‘Hatchet’ is a slasher film that follows Ben and Marcus, two friends who go on a trip to New Orleans and join a haunted swamp guided tour with six others. Once on the boat, the tour is both languid and predictable, with their guide Shawn telling the group about the abandoned houses and the urban legend attached to them. But things soon take a turn for the worse when the group’s boat hits a rock and begins to sink, leaving everyone stranded near one of the abandoned houses.
Having to deal with the heat and the animals in the swamp, the tour group slowly starts making its way back to civilization. But little do they know that wild animals aren’t the only creatures to inhabit the swamps. Directed by Adam Green, the 2006 film features the talents of Joel David Moore, Tamara Feldman, Deon Richmond, Mercedes McNab, Parry Shen, Tony Todd, and Kane Hodder. A typical slasher film, ‘Hatchet’ has plenty of jump scares and nail-biting moments. But is there an actual urban legend attached to the film? Just how true is it? Let’s dive in together and find out!
Is Hatchet a True Story?
No, ‘Hatchet’ is not based on a true story. The film was produced from an original screenplay by director Adam Green. The idea for the story actually germinated in an 8-year-old Adam’s mind when he was at Camp Avoda in the summer of 1983. Already a huge fan of all things horror, when young Adam was told about “Hatchet-face” and how he would come for any campers if they approached a particular cabin, he immediately made up a story about a deformed child who had been accidentally killed by his own father.
What makes ‘Hatchet’ such a success as a slasher film is the fact that it has an easy-to-follow storyline and the backing of horror film legend Kane Hodder in the role of Victor Crowley, the film’s antagonist. Fans of the genre would definitely recognize the actor’s name, for he has depicted the iconic role of Jason Voorhees in the four ‘Friday the 13th’ films.
Aside from this, the actor also has an illustrious career as a stunt coordinator; a position that he took charge of for ‘Hatchet’ as well. In a making-of video for ‘Hatchet,’ Hodder spoke about how he and director Adam Green had discussed everything about the character that he would be taking on in the film. The actor also said that he wasn’t really a fan of the work he had done prior to ‘Hatchet’ and wanted to dip his toes into something a little different.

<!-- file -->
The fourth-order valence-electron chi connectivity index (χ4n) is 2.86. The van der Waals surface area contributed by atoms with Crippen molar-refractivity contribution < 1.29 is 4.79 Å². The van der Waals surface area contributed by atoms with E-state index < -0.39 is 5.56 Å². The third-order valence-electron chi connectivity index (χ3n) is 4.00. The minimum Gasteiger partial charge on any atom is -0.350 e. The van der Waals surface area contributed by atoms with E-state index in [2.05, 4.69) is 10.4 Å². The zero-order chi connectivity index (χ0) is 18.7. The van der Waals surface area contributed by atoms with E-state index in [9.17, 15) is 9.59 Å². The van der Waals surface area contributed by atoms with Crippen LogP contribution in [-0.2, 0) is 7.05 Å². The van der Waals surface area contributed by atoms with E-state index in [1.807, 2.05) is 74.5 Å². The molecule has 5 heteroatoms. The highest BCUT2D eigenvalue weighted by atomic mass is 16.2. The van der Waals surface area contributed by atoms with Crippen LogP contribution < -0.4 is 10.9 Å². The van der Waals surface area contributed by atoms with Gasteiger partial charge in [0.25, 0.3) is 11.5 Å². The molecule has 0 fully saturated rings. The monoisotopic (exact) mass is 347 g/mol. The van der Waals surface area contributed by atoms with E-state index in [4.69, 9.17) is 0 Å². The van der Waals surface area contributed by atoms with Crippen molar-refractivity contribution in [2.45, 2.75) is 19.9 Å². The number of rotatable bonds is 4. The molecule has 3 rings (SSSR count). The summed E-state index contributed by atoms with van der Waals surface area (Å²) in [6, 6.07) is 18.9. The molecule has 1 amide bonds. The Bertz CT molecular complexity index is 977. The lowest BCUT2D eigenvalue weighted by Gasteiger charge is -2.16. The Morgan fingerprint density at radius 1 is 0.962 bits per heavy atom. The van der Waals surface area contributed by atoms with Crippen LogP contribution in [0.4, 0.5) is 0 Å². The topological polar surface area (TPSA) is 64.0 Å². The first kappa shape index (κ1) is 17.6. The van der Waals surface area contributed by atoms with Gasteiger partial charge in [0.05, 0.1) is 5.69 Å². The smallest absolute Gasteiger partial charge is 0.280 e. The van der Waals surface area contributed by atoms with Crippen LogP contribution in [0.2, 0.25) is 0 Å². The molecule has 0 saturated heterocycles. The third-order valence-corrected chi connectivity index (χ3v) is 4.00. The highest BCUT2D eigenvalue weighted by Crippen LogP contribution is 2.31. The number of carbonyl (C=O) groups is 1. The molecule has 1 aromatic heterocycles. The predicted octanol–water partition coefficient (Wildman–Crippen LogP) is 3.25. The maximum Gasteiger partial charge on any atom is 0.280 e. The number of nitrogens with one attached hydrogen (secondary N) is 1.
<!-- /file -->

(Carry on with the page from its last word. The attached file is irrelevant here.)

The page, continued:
Talking about what convinced him to depict the antagonist in the slasher film, Hodder said, “It’s a character [Victor Crowley]. Granted it’s in heavy makeup, but Adam also offered the incentive of playing that character’s father in a flashback as myself. So, you know, I really like that idea because I had been trying to do more-more characters outside the makeup as well. Even though I’ll always like wearing the makeup, I just wanted to do, you know, something with my regular scary face.”
Another thing that adds to the success of ‘Hatchet’ is the complete lack of CGI. Adam Green, as a fan of old-school horror films, also likes to do things old school; which means that the entirety of the blood, gore and the monstrosity that is Victor Crowley were all accomplished through practical effects. All the dismembered limbs, chopped bodies, and broken jaws that the audience sees in ‘Hatchet’ were the result of hours upon hours of work done by the effects and makeup team.
The cinematography also played a crucial role to make the practical effects look as real and seamless as possible. But veteran horror film villains and amazing special effects aren’t the only things that ‘Hatchet’ has to offer. The characters themselves, those that are hunted, are all fleshed out in their own right. As the story progresses and the audience gets to understand each of the characters and their respective archetypes better, the more endearing they become.
Therefore, when somebody eventually dies at the hands of the crazed murderer, it’s like a jolt to the entire system, followed by disbelief and denial. Speaking on the same, Kane Hodder said, “I think the way it is written, you do have sympathy and you actually care about the characters that are getting killed, and you might even have sympathy for Victor based on the story structure.” While there are plenty of blood-curdling screams interspersed with cheesy jokes in ‘Hatchet,’ the film itself is about human relationships and loss.
The characters in the film have met each other for the first time, with the exception of Ben and Marcus, but are bonded through their gambit for survival against an inhuman foe. So when any one of them is caught by Victor and killed in front of them, their reactions are authentic and chilling and ugly, much the same as how anybody would react in real life. Though not a true story, it is the way ‘Hatchet’ captures humanity and human nature that grounds it in reality.
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